I tried to get video of how he emerges from condo, with his
bridal train blanket trailing him, but Melvin almost trampled him so I had to play crossing guard. Video of him seeing the light of day…
This week, a few fosters we know that had gone to forever homes found out that it was not forever just yet and came back to their foster families. It got me thinking about my first moments with Melvin.
When I adopted Melvin, I vowed to champion his health issues. I pumped myself up and knew that we would overcome. I, for lack of a better way of putting it, would fix him. The first hour he was in my home and we were alone, I thought ‘crap, what have I done’. There was zero doubt that Max was going to leave me soon and extreme guilt set in that I had brought his (as it seemed) replacement home as if to say ‘we’re good, you can go now’. I looked in the mirror and saw a terrible person. I was certain Max would die that very first night, of sadness.
Also, all his health issues aside, Melvin was the canine version of Sid Vicious. I’m not joking, he was beyond energetic, for all I knew he could have been on crack. I thought he was deaf since he refused to listen to me, he didn’t know a single command. He chewed everything in sight, he rammed the glass doors trying to charge squirrels. He refused to sleep and if put in the crate would bark and howl and if let to be out of the crate at night, would leap on and off the bed, non stop. He apparently did none of these things in foster care. Walking him gave me panic attacks, when it was time to take him out, I would hide in the bathroom and cry. I said the words ‘I can’t do this’, 1,000 times. While I may never have gotten to the point of saying ‘he has to go’, I came very close. I was overwhelmed, I was in over my head, I was only human. Knowing that I had to lose Max, I didn’t feel very empowered to tame a wild beast.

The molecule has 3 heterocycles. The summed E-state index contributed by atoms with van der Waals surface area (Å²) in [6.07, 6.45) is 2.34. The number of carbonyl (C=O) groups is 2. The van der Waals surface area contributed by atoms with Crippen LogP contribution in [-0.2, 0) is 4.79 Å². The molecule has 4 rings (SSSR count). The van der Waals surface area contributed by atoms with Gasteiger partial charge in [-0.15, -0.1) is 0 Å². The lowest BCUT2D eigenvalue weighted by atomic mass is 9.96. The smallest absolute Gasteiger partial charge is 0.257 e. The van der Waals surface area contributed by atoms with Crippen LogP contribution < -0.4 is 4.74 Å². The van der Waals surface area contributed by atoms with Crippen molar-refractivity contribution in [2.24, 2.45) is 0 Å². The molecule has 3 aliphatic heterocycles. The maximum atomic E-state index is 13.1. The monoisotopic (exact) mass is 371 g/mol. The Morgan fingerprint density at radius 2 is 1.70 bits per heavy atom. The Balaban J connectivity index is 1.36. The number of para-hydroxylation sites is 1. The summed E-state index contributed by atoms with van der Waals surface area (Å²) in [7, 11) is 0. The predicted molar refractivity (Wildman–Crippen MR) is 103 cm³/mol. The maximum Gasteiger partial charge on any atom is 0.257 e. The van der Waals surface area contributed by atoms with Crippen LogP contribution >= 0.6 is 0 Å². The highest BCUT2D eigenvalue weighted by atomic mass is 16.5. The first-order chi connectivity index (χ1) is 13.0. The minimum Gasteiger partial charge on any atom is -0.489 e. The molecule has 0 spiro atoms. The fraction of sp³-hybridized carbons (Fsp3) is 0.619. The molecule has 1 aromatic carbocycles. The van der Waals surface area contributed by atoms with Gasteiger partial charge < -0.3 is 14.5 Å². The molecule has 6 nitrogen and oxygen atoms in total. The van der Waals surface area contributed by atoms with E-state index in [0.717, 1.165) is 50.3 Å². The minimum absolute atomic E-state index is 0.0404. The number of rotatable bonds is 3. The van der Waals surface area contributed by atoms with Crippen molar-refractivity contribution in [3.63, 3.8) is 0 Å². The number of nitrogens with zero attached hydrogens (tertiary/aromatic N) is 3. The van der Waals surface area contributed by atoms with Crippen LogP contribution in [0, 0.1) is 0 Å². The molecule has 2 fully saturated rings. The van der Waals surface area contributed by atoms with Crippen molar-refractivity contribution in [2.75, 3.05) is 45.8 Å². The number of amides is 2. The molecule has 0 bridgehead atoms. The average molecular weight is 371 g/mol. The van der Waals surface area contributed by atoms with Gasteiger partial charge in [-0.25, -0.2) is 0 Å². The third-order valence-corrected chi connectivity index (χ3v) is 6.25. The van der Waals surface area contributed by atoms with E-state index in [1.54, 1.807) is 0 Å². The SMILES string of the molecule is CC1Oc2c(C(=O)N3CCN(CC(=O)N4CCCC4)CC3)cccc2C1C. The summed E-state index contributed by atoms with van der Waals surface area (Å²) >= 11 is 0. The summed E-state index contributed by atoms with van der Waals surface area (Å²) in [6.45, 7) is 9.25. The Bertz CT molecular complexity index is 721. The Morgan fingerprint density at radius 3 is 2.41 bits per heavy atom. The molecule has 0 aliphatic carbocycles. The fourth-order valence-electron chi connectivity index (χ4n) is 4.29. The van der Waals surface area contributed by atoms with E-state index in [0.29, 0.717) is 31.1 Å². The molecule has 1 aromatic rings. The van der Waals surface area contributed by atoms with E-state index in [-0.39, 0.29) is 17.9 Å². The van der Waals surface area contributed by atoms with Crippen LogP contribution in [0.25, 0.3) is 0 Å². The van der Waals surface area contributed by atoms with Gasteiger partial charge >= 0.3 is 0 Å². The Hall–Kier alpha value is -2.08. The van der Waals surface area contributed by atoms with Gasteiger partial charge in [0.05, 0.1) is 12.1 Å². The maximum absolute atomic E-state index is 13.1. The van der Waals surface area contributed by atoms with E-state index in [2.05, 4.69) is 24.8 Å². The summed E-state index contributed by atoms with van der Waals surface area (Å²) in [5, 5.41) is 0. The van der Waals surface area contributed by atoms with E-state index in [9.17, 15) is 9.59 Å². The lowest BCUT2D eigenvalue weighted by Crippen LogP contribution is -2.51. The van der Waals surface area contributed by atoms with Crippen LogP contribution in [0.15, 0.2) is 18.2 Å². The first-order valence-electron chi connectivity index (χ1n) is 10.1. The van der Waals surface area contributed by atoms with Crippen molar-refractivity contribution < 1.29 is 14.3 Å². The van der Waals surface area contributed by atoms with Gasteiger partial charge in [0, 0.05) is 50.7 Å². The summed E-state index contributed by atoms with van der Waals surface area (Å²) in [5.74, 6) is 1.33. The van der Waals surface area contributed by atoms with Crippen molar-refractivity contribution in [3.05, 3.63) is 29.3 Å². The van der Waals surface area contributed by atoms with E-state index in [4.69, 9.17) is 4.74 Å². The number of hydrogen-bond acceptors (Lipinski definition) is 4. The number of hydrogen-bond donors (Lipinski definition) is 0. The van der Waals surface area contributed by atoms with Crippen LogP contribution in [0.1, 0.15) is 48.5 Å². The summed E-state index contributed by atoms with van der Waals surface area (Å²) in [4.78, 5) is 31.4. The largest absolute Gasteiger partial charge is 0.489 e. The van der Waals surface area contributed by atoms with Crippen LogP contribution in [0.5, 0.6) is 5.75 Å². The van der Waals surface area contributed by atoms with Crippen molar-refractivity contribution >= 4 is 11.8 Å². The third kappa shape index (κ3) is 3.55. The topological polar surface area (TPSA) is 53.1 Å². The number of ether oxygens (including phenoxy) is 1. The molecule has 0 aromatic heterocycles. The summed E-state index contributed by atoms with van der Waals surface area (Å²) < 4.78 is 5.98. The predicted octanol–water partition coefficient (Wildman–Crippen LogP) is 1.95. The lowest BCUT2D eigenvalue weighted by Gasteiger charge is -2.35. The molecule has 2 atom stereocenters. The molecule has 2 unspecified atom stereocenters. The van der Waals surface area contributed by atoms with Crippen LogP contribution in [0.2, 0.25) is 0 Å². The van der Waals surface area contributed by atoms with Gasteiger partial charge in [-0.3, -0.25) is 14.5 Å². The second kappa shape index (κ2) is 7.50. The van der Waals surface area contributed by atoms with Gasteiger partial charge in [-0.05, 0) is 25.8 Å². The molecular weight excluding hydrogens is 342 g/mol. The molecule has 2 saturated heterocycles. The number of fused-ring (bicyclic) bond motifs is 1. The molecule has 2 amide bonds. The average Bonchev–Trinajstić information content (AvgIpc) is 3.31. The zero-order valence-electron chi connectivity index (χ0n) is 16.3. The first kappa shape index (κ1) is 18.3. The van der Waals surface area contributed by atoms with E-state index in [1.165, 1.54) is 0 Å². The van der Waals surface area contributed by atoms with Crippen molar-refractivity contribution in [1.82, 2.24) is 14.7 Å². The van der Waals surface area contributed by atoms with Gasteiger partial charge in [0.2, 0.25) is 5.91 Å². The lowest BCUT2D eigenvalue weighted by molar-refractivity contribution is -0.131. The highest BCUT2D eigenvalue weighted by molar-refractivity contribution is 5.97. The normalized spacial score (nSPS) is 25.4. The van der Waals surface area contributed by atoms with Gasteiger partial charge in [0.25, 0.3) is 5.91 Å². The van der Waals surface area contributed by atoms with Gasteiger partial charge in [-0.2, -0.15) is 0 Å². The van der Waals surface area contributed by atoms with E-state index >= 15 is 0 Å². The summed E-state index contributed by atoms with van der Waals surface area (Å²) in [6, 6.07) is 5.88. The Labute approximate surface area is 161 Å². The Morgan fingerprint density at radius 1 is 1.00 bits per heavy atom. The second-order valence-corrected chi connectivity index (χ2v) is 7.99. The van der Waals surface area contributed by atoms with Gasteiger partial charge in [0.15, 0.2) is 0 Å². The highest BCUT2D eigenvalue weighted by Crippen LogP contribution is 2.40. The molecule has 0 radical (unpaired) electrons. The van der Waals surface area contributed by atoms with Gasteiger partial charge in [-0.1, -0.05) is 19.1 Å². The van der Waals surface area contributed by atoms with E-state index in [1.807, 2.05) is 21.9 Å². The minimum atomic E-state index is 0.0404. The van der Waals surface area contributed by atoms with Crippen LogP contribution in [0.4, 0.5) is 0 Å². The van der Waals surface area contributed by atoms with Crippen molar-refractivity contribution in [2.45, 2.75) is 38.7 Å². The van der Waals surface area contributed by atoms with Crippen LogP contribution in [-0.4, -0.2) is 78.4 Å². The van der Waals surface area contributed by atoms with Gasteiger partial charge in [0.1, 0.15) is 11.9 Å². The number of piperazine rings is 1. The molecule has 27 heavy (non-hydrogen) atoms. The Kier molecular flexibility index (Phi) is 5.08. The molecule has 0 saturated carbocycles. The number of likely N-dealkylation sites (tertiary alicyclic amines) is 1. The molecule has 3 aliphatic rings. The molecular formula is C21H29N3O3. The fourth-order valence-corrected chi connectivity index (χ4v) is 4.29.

There were many failures, many, so many, countless. Max died and weeks went by where I can’t say Melvin and I made very much progress. But in the same sense we were not making huge advancements, I had to admit, we’d at least persevered. He may not have sat when told or been easy to leash or walk but he’d learned to count on me. He knew I’d come home, he knew I’d feed him. I was there when he (finally) fell asleep and I was there when he woke up. That was more than he’d likely ever had. And I had gotten to know him too. Part of the reason he didn’t sit still was because he was so itchy. Walking on leash, well 1. he’d never been on a leash before and it was likely scary for him and 2. I was at the other end of that leash, giving off a nervous energy. It’s no wonder he lashed out every time. Also, I was in grief stage-one, the ugly, snotty, inconsolable phase. Melvin didn’t get the best of me at first. Max was gone, but Melvin was there. And slowly, as it was supposed to be, that became ok.
I was not the same person back then. In fact, Melvin is the dog that made me understand what commitment looks like. Max was easy. Melvin, he and I have ‘grown-up’ together.
I could have called the rescue and said take him back. I didn’t do it, but I could have. Some dogs and owners, from the very first moment, it’s magic (or it’s at least pretty ok) and that’s great! Thank God for those matches. Some first moments are heavy and scary –for dog and human and it takes a while to realize it’s good, right, meant to be. Some people need to hand off and take a deep breath and take a step back. Some of them find composure and come back. Some don’t. The ones that don’t, well I have to believe that is for the better. If they can’t be there in the beginning, they are likely not going to be there at the end.
We can’t control it all but we can applaud foster families and rescue groups and shelters whose doors are always open. Thank you to all of you who provide that interim forever. Thank you from the dog mom of a one-time-wildebeest-rescue-turned-soulful-bundle-of-love-and-joy.
And to those just embarking on the wonderful ride of dog ownership — we send you off with the words ‘forever home’ and it is forever and that is how you should approach it. But you should also realize that we have all been there and every forever begins with the first minute and then the second minute. Next thing you know you’ve gotten through a day. Then tonight will be better than the last few nights. Next thing you know, a few weeks have gone by, then a few holidays. Forever was not built in a day. But forever is awesome, so we are all hoping you get you there.